Sharing is big on the Web. We all know that. But exactly how big? ShareThis has some answers in a study it put together with Starcom MediaVest Group and Rubinson Partners. Looking across the sharing and clicking habits of the more than 300 million people a month who pass links with a ShareThis button on over a million websites (producing 7 billion pageviews a month), a few things stood out.
Overall, sharing now produces an estimated 10 percent of all Internet traffic and 31 percent of referral traffic to sites from search and social. Search is still about twice as big.
When it comes to sharing on the Web, Facebook rules. Facebook accounts for 38 percent of all sharing referral traffic. Email and Twitter tied for second with 17 percent each. Those are the percentages that actually clicked through. The raw sharing numbers are higher. Facebook makes up 56 percent of all shared content (up from 45 percent in August, 2010), followed by email at 15 percent (down from 34 percent) and Twitter at 8 percent (down from 12 percent). The difference between these two sets of numbers is that some content is shared that is never clicked on, thus the raw numbers are higher.
Facebook may be gaining share, but Twitter is holding its own in terms of actual clicks. On average, Twitter links are clicked on 4.9 times each, versus 4.3 times for Facebook links and 1.7 times for emailed links.
But sharing isn’t as viral as most people might think. Links are much less likely to be clicked beyond the initial set of people they are shared with. In other words, if you share a link directly with me and I know you, I will probably click on it. But if I then pass that link along to people once or twice removed from you, the chances they will click on the link falls dramatically.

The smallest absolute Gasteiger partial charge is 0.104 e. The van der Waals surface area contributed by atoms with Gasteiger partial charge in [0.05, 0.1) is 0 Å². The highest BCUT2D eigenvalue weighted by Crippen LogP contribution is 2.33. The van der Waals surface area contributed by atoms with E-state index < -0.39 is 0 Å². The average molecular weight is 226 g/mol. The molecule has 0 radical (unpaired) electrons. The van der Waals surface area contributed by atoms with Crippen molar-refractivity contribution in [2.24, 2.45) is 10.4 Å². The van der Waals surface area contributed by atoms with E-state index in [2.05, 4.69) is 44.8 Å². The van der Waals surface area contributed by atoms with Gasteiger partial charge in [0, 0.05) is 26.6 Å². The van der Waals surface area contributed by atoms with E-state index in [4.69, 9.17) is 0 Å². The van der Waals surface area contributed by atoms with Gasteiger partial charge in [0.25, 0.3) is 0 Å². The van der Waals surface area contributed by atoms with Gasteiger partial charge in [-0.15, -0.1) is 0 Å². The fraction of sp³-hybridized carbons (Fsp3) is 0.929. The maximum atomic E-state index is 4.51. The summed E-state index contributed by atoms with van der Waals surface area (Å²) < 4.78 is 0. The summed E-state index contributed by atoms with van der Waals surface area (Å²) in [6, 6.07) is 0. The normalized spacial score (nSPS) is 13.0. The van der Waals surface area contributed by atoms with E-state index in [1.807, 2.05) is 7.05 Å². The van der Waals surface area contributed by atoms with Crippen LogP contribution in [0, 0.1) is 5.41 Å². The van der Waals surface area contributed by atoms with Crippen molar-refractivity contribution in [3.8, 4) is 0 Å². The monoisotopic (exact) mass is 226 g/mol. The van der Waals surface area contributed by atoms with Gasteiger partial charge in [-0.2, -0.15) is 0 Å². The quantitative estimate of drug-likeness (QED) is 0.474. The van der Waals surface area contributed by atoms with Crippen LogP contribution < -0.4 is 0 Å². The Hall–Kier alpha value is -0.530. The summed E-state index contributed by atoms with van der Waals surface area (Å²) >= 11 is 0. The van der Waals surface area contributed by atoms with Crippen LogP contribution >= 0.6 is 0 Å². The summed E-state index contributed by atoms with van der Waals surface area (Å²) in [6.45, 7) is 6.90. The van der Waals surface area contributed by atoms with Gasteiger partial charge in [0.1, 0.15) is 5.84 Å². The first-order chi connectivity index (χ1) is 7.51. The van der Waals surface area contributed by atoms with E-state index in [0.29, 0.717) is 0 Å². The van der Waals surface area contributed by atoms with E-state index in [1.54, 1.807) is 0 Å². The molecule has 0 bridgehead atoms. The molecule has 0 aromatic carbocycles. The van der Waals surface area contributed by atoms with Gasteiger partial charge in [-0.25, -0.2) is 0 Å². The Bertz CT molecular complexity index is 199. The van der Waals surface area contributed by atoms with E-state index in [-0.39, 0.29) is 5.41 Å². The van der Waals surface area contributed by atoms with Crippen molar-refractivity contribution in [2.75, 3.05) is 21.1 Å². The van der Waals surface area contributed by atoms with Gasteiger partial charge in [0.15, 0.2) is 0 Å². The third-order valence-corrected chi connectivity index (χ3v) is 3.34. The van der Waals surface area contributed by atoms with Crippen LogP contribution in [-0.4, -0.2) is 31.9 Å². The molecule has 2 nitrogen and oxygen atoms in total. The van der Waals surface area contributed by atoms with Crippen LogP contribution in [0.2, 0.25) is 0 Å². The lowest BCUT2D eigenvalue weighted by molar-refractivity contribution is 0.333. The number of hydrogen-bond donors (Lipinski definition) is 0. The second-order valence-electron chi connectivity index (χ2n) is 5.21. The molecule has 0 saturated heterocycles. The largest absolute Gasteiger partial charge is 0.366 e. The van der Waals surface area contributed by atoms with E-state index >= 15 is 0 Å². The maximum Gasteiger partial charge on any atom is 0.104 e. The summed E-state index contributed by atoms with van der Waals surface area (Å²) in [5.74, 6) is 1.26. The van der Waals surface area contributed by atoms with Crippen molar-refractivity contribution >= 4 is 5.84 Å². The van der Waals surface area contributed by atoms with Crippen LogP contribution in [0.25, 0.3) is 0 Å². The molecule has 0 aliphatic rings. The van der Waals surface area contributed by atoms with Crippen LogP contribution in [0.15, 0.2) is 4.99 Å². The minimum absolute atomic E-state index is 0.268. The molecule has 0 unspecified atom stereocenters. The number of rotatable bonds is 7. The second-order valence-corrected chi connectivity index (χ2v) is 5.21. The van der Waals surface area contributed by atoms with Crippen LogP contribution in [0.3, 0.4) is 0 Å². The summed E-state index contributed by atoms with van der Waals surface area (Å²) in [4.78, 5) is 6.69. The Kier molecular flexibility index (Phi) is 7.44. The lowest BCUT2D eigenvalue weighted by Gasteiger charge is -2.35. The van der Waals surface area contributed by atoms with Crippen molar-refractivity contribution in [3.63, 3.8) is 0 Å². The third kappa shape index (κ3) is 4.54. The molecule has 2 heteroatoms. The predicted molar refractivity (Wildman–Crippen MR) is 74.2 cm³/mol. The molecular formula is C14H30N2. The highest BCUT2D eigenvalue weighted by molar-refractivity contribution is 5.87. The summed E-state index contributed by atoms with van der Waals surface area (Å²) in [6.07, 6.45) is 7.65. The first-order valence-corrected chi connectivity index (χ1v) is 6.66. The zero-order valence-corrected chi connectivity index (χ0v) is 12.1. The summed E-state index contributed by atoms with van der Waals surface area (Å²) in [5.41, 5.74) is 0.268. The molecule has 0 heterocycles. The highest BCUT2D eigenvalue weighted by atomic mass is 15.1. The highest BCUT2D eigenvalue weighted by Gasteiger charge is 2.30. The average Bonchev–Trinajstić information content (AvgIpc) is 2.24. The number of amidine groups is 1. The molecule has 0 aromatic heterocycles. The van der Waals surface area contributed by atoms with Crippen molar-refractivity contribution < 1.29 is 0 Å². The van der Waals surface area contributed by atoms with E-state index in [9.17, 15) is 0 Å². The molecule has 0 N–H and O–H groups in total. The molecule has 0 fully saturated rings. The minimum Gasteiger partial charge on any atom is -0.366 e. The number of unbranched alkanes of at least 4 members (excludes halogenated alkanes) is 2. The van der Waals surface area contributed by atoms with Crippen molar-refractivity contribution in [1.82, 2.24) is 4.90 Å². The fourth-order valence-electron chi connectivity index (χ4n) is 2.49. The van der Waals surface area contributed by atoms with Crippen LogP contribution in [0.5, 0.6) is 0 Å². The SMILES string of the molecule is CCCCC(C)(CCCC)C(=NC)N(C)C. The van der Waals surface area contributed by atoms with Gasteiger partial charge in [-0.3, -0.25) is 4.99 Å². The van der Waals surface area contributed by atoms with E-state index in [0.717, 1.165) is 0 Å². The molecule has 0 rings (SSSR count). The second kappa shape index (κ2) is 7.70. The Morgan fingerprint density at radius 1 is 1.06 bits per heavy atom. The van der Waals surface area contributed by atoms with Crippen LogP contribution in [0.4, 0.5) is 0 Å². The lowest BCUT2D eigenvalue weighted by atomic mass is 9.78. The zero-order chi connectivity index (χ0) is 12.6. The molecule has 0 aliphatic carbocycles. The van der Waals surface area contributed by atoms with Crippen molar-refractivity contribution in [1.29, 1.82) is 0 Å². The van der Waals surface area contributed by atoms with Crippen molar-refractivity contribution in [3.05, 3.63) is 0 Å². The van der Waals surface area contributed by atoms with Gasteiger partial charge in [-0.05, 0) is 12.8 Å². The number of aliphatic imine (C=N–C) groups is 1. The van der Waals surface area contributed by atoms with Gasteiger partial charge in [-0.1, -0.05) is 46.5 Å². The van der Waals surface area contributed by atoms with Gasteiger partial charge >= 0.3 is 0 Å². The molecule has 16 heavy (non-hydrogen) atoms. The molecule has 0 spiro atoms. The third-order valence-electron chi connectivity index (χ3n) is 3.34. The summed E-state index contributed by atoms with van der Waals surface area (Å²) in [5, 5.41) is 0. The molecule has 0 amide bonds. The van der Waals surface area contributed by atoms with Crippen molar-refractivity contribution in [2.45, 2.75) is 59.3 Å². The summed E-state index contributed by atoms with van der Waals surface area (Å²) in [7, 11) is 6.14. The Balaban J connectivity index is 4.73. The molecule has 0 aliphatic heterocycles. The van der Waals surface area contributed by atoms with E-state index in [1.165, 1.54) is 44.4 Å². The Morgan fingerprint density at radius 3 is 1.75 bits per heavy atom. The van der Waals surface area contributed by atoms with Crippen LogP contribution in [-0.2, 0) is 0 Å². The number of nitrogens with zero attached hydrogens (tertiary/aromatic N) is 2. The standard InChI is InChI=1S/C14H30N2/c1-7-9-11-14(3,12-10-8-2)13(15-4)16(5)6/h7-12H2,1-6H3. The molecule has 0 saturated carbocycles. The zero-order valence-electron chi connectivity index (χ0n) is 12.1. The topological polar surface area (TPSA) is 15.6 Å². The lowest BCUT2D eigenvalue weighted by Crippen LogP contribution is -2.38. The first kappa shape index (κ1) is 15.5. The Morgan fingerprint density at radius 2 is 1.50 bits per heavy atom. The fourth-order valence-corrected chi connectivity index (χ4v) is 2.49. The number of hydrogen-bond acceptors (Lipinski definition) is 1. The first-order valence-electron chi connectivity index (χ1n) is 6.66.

And when it comes to sharing, 80 percent of people share only one category of links and more than 70 percent will only ever click on one category, whether that is business, politics, or entertainment. Facebook is especially strong when it comes to sharing entertainment and even shopping links, whereas email and Twitter seem to make some inroads when it comes to business or health.
Posted: 06 Jun 2011 06:58 AM PDT
That’s almost two hours before the doors open and nearly four hours until the keynote session.
Update: TechCrunch is currently live at WWDC 2011.
Damman has a video to prove it:
Posted: 06 Jun 2011 04:44 AM PDT
Canada’s Intertainment Media has agreed to acquire Canada’s DealFrenzy.com, a me-too daily deals site. The company coughed up half a million dollars in cash and $200,000 in Intertainment common stock at $1 CDN per common share to purchase its technology, deal pipeline and team.
The acquisition is expected to close by the end of this month (Intertainment is a publicly listed company so needs regulatory and board approval first).
DealFrenzy.com isn’t actually live yet, and is scheduled to become available in early July 2011. According to the press release announcing the acquisition, DealFrenzy has partnerships in place with brands like Yogen Fruz, Things Engraved and Jamba Juice.
The service will be integrated with Intertainment’s Ortsbo, a real-time experiential translation platform, allowing offers to be communicated in over 50 languages. I don’t know how valuable that will turn out to be for a local commerce service, but that’s just me.
In addition, Intertainment’s KNCTR platform will provide registered DealFrenzy members with free voice communications and other social media tools in order to offer more communication means for collective buying of deals.
Posted: 06 Jun 2011 04:29 AM PDT